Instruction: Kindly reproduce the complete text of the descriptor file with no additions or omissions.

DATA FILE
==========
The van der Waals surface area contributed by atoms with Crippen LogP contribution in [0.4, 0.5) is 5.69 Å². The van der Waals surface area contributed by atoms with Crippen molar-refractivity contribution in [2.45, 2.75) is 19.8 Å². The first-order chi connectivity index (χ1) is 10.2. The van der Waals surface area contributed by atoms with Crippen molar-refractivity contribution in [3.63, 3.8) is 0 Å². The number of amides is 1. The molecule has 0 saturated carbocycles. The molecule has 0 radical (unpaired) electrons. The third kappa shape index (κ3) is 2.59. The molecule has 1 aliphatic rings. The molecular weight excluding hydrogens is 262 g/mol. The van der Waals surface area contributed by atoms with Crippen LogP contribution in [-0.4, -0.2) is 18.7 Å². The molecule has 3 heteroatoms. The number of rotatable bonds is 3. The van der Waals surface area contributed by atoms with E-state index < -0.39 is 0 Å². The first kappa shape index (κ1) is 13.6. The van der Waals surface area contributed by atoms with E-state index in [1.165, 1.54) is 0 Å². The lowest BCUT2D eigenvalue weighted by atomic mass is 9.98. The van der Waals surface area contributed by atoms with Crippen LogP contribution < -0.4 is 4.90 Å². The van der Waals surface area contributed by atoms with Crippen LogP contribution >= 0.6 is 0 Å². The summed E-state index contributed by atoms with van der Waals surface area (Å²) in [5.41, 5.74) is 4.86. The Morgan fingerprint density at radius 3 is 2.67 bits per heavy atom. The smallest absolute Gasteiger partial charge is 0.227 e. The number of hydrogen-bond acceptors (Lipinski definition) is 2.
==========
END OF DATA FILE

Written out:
The van der Waals surface area contributed by atoms with Crippen LogP contribution in [0.4, 0.5) is 5.69 Å². The van der Waals surface area contributed by atoms with Crippen molar-refractivity contribution in [2.45, 2.75) is 19.8 Å². The first-order chi connectivity index (χ1) is 10.2. The van der Waals surface area contributed by atoms with Crippen molar-refractivity contribution in [3.63, 3.8) is 0 Å². The number of amides is 1. The molecule has 0 saturated carbocycles. The molecule has 0 radical (unpaired) electrons. The third kappa shape index (κ3) is 2.59. The molecule has 1 aliphatic rings. The molecular weight excluding hydrogens is 262 g/mol. The van der Waals surface area contributed by atoms with Crippen LogP contribution in [-0.4, -0.2) is 18.7 Å². The molecule has 3 heteroatoms. The number of rotatable bonds is 3. The van der Waals surface area contributed by atoms with E-state index < -0.39 is 0 Å². The first kappa shape index (κ1) is 13.6. The van der Waals surface area contributed by atoms with E-state index in [1.165, 1.54) is 0 Å². The lowest BCUT2D eigenvalue weighted by atomic mass is 9.98. The van der Waals surface area contributed by atoms with Crippen LogP contribution < -0.4 is 4.90 Å². The van der Waals surface area contributed by atoms with Crippen LogP contribution >= 0.6 is 0 Å². The summed E-state index contributed by atoms with van der Waals surface area (Å²) in [5.41, 5.74) is 4.86. The Morgan fingerprint density at radius 3 is 2.67 bits per heavy atom. The smallest absolute Gasteiger partial charge is 0.227 e. The number of hydrogen-bond acceptors (Lipinski definition) is 2.